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Learning Resources

Where planning comes together. T​he power of SCUP is its community. We learn from one another, sharing how we’ve achieved success and, maybe more importantly, what we’ve learned from failure. SCUP authors, produces, and curates thousands of resources to help you prepare for the future, overcome challenges, and bring planning together at your college or university.

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  • Challenge: Student Success, Retention, and Graduationx

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Webinar Recordings

Published
April 27, 2021

The Art and Science of Supporting Adult Learners

Actionable Steps & Strategies

More than ever, nontraditional students and adult learners are making up more and more of the student body at colleges and universities across the country. Learn how to effectively stand out from other institutions who are making mistakes in 10 key areas with the adult learner population.
Abstract: This was a free webinar hosted by CAEL, AASCU, and SCUP.

Students over the age of 25 are the fastest-growing segment in higher education. From 2000 to 2012, the enrollment of students over the age of 25 increased by 35%, and between 2012 and 2019, the share of students over age 25 increased by another 23%.

Even though more adult learners and nontraditional students are enrolling in higher education, many institutional practices do not consider the unique needs of this population. The best adult learner strategies not only increase student satisfaction, they improve enrollment rates and adult degree attainment.

More than ever, nontraditional students and adult learners are making up more and more of the student body at colleges and universities across the country. Institutions can create equitable pathways that can help overcome disparities in adult learning, and better prepare themselves for adult students who have been disconnected from higher education.

Learn how to effectively stand out from other institutions who are making mistakes in 10 key areas with the adult learner population.

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Planning for Higher Education Journal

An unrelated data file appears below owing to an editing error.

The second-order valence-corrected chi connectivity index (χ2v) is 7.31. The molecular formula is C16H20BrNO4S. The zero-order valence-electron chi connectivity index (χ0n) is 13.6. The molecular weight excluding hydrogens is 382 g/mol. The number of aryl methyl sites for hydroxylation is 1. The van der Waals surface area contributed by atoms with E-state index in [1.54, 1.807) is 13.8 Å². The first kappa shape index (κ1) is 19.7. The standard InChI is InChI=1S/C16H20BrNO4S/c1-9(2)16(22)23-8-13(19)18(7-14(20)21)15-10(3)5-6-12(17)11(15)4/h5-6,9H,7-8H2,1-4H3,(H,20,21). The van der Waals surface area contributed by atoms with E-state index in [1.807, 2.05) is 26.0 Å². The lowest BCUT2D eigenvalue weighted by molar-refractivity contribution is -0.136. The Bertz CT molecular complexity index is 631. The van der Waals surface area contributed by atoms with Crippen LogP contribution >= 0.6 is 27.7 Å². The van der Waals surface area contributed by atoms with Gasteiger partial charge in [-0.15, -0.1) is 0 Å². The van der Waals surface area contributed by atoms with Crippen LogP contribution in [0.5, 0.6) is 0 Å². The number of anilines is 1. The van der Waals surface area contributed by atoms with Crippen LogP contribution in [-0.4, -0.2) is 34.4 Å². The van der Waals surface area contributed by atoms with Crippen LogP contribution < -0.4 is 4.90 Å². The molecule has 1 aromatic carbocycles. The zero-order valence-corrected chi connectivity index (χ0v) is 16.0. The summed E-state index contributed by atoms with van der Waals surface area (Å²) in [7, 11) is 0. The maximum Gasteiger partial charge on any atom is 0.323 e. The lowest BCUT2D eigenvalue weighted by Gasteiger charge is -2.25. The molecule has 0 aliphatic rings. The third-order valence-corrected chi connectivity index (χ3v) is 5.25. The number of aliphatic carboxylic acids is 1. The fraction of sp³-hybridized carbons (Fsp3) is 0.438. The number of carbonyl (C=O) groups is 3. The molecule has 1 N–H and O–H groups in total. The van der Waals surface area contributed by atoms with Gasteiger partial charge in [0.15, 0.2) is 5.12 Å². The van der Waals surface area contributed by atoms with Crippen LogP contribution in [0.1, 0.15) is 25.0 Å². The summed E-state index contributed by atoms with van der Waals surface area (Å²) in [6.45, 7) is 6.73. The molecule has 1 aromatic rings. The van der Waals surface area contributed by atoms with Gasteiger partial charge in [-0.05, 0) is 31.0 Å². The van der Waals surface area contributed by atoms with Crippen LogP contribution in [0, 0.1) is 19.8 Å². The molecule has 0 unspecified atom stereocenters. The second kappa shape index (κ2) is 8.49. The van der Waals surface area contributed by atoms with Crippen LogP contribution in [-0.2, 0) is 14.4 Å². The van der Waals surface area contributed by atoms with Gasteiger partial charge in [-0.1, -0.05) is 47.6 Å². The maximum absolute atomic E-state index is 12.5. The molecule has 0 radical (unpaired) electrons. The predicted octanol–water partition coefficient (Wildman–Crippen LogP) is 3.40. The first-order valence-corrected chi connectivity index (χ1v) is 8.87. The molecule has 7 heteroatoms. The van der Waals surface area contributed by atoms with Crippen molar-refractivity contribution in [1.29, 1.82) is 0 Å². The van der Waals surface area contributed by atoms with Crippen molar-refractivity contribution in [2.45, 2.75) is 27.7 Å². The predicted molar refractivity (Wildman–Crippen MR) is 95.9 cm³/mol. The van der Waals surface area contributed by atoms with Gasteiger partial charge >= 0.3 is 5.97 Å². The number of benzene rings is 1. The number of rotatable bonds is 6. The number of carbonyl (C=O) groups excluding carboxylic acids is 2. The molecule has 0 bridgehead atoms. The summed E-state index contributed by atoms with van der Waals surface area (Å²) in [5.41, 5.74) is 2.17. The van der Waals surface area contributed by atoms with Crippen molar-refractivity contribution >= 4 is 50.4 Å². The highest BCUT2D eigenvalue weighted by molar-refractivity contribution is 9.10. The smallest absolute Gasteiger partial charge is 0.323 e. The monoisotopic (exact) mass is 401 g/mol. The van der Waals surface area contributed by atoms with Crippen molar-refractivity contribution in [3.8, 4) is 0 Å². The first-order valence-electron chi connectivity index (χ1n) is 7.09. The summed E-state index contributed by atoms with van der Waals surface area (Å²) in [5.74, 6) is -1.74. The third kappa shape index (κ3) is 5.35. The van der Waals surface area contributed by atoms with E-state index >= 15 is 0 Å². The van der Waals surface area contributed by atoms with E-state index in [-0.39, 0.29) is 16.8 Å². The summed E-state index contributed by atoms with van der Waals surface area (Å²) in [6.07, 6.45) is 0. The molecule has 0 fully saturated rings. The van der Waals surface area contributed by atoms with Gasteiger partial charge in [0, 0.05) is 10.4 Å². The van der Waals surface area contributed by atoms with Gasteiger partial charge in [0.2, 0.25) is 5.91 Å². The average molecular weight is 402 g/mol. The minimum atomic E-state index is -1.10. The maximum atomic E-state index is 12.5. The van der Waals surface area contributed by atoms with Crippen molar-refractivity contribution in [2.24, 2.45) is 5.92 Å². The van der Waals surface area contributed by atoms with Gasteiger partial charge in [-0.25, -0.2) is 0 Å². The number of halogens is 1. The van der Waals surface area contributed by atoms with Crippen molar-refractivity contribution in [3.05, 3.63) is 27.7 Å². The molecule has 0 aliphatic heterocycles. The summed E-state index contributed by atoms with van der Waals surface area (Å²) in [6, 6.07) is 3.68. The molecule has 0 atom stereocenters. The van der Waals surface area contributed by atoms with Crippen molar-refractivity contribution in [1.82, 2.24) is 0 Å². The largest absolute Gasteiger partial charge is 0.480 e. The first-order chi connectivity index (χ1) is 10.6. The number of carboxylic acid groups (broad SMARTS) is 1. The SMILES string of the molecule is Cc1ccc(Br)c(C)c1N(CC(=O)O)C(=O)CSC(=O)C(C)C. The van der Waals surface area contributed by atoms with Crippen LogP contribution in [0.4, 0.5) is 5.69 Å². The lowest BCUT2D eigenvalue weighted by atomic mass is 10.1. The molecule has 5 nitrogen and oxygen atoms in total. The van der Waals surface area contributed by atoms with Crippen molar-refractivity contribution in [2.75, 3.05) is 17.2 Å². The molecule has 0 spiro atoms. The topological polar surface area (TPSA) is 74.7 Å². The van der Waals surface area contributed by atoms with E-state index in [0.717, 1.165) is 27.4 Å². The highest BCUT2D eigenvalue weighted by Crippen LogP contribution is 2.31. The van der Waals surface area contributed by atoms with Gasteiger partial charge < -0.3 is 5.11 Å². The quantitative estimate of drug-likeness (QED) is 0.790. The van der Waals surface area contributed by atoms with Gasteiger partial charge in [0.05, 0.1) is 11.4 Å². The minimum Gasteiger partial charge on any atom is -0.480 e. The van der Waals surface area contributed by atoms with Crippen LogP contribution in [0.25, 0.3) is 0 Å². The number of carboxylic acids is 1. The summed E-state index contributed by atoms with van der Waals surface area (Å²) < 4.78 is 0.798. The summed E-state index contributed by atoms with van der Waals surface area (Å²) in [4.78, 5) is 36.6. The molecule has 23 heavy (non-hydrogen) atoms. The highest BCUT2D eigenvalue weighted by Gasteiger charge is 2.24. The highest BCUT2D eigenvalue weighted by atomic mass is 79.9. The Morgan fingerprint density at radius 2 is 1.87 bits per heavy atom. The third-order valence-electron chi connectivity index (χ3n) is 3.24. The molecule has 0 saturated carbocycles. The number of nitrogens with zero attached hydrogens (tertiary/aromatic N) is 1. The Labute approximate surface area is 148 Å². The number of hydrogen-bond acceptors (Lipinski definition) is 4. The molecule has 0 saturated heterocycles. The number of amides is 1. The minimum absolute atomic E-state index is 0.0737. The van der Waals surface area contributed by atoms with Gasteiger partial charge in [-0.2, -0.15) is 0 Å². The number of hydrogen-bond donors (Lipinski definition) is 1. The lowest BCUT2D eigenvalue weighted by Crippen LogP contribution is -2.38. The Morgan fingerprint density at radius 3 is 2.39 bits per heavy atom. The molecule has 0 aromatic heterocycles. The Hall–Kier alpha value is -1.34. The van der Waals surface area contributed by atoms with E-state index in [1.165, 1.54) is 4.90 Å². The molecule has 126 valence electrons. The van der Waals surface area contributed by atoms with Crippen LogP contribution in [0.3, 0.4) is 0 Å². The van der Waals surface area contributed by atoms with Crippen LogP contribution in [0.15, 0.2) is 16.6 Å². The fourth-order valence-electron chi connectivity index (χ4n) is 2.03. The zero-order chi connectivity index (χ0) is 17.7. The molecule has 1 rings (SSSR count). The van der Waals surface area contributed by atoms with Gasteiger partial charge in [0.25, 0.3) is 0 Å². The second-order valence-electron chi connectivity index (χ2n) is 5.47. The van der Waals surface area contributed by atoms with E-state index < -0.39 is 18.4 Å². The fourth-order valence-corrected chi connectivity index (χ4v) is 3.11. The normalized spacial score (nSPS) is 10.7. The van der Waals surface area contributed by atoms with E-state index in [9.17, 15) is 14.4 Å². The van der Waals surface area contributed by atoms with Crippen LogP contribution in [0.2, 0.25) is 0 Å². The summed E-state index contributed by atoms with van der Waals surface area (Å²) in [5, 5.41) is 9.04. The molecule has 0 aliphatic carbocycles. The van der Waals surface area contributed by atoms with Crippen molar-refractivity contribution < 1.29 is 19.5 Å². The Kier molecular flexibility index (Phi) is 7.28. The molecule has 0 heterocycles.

Published
March 26, 2021

Keep on Keepin’ on

Customized Retention Practices Helped Low Income and Single Mom Students to Persist

A support program for low-income and/or single-mother students to improve their persistence and retention was revisited 15 years after it had been launched at Charter Oak State College. Did follow-up with the graduates show that the effort had aided the former participants in obtaining their college degree? Had the collaboration between the institution’s Academic Services, Enrollment Management, and Financial Aid departments—and the support they offered—help the students to persevere? Based on survey results, was the program still of value, and what improvements needed to be made?

From Volume 49 Number 2 | January–March 2021

Abstract: This article is based on follow-up survey research from a doctoral case study that highlighted effective retention practices for low-income and/or single mothers who were students within the Women in Transition (WIT) program at Charter Oak State College. The concept of retention in this instance is an enrollment management practice aimed at maintaining a student population while aiding the institution in sustaining organizational success. Emphasis is placed on the retention concepts of social and academic integration that enabled the specific population to persist and succeed.

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Conference Recordings

Published
March 19, 2021

2021 North Atlantic Regional Conference | March 2021

After the Fall

Including Faculty in Retention Efforts Without Burnout